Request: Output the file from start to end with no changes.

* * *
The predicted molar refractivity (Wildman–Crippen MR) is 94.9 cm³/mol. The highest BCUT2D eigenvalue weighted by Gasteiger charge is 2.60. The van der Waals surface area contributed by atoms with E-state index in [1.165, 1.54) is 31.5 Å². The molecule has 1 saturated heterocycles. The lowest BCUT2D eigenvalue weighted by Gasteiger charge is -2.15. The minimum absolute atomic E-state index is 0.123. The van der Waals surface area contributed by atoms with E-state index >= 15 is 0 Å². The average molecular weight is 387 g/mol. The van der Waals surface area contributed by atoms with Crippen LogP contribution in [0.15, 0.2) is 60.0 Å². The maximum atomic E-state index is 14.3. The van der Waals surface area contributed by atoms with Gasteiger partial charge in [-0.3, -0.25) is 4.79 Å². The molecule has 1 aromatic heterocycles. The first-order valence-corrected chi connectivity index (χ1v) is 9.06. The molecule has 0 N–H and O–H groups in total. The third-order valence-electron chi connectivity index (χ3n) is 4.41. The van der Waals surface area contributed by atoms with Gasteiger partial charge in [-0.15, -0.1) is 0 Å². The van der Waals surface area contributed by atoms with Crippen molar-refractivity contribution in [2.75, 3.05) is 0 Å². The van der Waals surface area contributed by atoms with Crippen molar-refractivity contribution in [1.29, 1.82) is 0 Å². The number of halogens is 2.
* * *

The predicted molar refractivity (Wildman–Crippen MR) is 94.9 cm³/mol. The highest BCUT2D eigenvalue weighted by Gasteiger charge is 2.60. The van der Waals surface area contributed by atoms with E-state index in [1.165, 1.54) is 31.5 Å². The molecule has 1 saturated heterocycles. The lowest BCUT2D eigenvalue weighted by Gasteiger charge is -2.15. The minimum absolute atomic E-state index is 0.123. The van der Waals surface area contributed by atoms with E-state index >= 15 is 0 Å². The average molecular weight is 387 g/mol. The van der Waals surface area contributed by atoms with Crippen LogP contribution in [0.15, 0.2) is 60.0 Å². The maximum atomic E-state index is 14.3. The van der Waals surface area contributed by atoms with Gasteiger partial charge in [-0.3, -0.25) is 4.79 Å². The molecule has 1 aromatic heterocycles. The first-order valence-corrected chi connectivity index (χ1v) is 9.06. The molecule has 0 N–H and O–H groups in total. The third-order valence-electron chi connectivity index (χ3n) is 4.41. The van der Waals surface area contributed by atoms with Gasteiger partial charge in [-0.15, -0.1) is 0 Å². The van der Waals surface area contributed by atoms with Crippen molar-refractivity contribution in [2.75, 3.05) is 0 Å². The van der Waals surface area contributed by atoms with Crippen molar-refractivity contribution in [1.29, 1.82) is 0 Å². The number of halogens is 2.